Federal court hears crash site was contaminated with paint particles tainted with tributyltin but carrier’s owner says cleanup cost ‘unsubstantial and unrealistic’
September 7, 2016 — The Australian government is seeking at least $120m from the owners of a Chinese coal carrier that destroyed part of the Great Barrier Reef.
Shenzhen Energy Transport is arguing against paying for the cleanup of the Douglas Shoal, which was severely damaged when the Shen Neng 1 went off-course and grounded in April 2010.
The federal court heard on Tuesday the crash site was contaminated with hundreds of kilograms of paint particles tainted with the highly toxic antifouling agent tributyltin, also known as TBT.
TBT slows the growth of aquatic organisms on ship hulls and marine biologists say the particles need to be removed from the 40-hectare crash site to allow the area to recover.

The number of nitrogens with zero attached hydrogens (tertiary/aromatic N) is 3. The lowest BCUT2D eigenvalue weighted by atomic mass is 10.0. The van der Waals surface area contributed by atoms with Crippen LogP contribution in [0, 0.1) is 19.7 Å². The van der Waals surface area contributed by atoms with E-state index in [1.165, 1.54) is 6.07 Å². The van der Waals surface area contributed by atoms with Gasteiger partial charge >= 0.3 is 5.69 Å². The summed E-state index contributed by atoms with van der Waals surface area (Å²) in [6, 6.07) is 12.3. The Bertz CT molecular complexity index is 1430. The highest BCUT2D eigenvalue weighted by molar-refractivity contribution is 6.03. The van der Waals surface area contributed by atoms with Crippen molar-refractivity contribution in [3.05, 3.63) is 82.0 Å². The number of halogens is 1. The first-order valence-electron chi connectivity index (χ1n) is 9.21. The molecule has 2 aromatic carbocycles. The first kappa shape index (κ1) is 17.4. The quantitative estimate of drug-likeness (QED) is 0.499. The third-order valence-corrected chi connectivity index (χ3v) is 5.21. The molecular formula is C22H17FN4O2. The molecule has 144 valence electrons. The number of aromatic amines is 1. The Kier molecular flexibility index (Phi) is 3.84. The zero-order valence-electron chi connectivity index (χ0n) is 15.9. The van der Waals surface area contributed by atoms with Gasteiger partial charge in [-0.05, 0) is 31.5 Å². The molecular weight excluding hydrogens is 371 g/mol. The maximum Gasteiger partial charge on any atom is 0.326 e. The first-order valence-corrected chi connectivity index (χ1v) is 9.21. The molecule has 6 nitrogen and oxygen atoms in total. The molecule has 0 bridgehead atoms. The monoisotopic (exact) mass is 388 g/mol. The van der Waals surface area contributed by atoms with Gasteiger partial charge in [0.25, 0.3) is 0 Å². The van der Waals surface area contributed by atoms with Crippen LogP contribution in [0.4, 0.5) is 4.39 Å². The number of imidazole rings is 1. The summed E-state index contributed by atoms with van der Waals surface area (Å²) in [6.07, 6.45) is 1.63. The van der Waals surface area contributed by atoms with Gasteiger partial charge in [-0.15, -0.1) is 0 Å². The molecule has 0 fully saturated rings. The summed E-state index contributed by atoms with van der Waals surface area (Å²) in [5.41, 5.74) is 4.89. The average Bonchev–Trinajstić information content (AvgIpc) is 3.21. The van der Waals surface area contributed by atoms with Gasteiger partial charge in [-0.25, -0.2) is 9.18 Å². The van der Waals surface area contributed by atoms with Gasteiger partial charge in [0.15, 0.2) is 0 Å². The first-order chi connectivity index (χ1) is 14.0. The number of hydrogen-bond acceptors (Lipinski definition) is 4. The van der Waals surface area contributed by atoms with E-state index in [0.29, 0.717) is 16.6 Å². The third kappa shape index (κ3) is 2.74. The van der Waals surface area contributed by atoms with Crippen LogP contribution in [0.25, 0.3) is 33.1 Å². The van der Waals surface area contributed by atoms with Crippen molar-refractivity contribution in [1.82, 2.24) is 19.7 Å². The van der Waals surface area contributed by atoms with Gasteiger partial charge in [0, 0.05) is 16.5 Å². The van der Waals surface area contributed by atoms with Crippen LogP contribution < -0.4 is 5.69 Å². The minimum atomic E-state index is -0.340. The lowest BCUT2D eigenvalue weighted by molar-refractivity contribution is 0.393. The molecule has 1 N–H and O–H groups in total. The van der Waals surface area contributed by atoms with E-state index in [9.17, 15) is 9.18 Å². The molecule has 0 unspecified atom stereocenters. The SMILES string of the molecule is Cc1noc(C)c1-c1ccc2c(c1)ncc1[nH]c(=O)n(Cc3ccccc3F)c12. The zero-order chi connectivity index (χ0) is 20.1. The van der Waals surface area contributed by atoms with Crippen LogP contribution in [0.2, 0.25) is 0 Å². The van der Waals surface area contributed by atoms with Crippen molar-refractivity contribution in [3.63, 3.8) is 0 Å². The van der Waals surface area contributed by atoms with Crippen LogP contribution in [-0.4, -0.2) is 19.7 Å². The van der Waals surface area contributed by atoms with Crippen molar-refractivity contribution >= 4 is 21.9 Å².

But the carrier’s owner said the reef was self-healing and the company should not have to pay for a cleanup that was not needed.
It also disputed the testing methods that led to the detection of TBT in the area.
Shenzhen Energy Transport’s maritime insurer, London P&I Club, said in a statement the Australian government’s estimated costs of fixing the reef were “unsubstantial and unrealistic”.
In 2012, captain Jichang Wang and chief officer-on-watch Xuegang Wang were convicted over their role in the negligent navigation that led to the grounding.
Both men were employed by an independent ship management company.
The hearing continues.